At the same time it is acknowledged, that as man is much more an active than a contemplative being, and as generally there is some view to action, especially in uncultivated minds, in all their observations and inquiries, it cannot be doubted that, in composition, the first attempts would be in the art, and that afterwards, from the comparison of different attempts with one another, and the consideration of the success with which they had been severally attended, would arise gradually the rules of criticism. Nor can it, on the other hand, be pleaded with any appearance of truth, that observations derived from the productions of an art can be of no service for the improvement of that art, and consequently of no benefit to future artists. On the contrary, it is thus that every art, liberal or mechanical, elegant or useful, except those founded in pure mathematics, advances towards perfection. From observing similar but different attempts and experiments, and from comparing their effects, general remarks are made, which serve as so many rules for directing future practice; and from comparing such general remarks together, others still more general are deduced. A few individual instances serve as a foundation to those observations, which, when once sufficiently established, extend their influence to instances innumerable. It is in this way that, on experiments comparatively few, all the physiological sciences have been reared; it is in this way that those comprehensive truths were first discovered, which have had such an unlimited influence on the most important arts, and given man so vast a dominion over the elements, and even the most refractory powers of nature. It is evident, therefore, that the artist and the critic are reciprocally subservient, and the particular province of each is greatly improved by the assistance of the other.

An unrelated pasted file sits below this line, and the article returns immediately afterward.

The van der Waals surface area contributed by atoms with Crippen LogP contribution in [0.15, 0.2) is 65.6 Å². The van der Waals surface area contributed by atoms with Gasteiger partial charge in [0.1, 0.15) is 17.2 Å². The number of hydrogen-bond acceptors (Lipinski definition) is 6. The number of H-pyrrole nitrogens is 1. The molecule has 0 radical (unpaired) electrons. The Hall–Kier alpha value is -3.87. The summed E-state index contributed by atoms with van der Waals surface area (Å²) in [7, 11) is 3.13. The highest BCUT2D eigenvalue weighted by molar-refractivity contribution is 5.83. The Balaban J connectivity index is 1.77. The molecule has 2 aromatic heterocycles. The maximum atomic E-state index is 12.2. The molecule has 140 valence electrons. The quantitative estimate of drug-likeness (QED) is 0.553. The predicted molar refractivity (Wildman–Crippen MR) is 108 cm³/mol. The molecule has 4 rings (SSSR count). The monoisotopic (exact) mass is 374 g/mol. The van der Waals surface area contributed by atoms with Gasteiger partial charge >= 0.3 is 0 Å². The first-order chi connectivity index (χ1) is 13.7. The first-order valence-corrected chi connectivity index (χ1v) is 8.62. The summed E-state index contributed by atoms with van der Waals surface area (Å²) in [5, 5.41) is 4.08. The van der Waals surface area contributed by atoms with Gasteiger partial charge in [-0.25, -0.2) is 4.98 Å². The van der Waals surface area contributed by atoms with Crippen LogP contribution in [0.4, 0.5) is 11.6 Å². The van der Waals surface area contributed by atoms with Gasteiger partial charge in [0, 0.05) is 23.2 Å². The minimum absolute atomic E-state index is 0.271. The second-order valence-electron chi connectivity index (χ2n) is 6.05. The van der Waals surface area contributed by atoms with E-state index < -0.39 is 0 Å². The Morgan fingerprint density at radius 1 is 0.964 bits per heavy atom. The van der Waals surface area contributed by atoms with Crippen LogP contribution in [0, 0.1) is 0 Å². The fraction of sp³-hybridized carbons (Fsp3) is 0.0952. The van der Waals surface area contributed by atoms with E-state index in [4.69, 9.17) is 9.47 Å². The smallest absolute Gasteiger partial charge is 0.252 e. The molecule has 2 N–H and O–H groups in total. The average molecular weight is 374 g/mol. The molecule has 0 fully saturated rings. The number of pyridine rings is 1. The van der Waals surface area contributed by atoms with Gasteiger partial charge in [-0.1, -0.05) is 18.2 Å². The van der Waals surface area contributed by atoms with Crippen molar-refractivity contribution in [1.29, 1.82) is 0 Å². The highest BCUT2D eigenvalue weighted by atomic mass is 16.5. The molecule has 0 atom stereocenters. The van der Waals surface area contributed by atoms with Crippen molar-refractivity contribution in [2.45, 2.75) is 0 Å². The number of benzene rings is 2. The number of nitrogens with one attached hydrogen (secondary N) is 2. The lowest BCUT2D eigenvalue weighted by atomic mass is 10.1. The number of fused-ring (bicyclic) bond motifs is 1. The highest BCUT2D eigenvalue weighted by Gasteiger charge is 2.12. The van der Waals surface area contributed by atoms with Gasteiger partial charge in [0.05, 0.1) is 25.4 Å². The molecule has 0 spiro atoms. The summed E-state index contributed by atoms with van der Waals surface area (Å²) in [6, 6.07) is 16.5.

But it is not necessary here to enter further into this subject; what I shall have occasion afterwards to advance on the acquisition of experience, and the manner of using it, will be a sufficient illustration.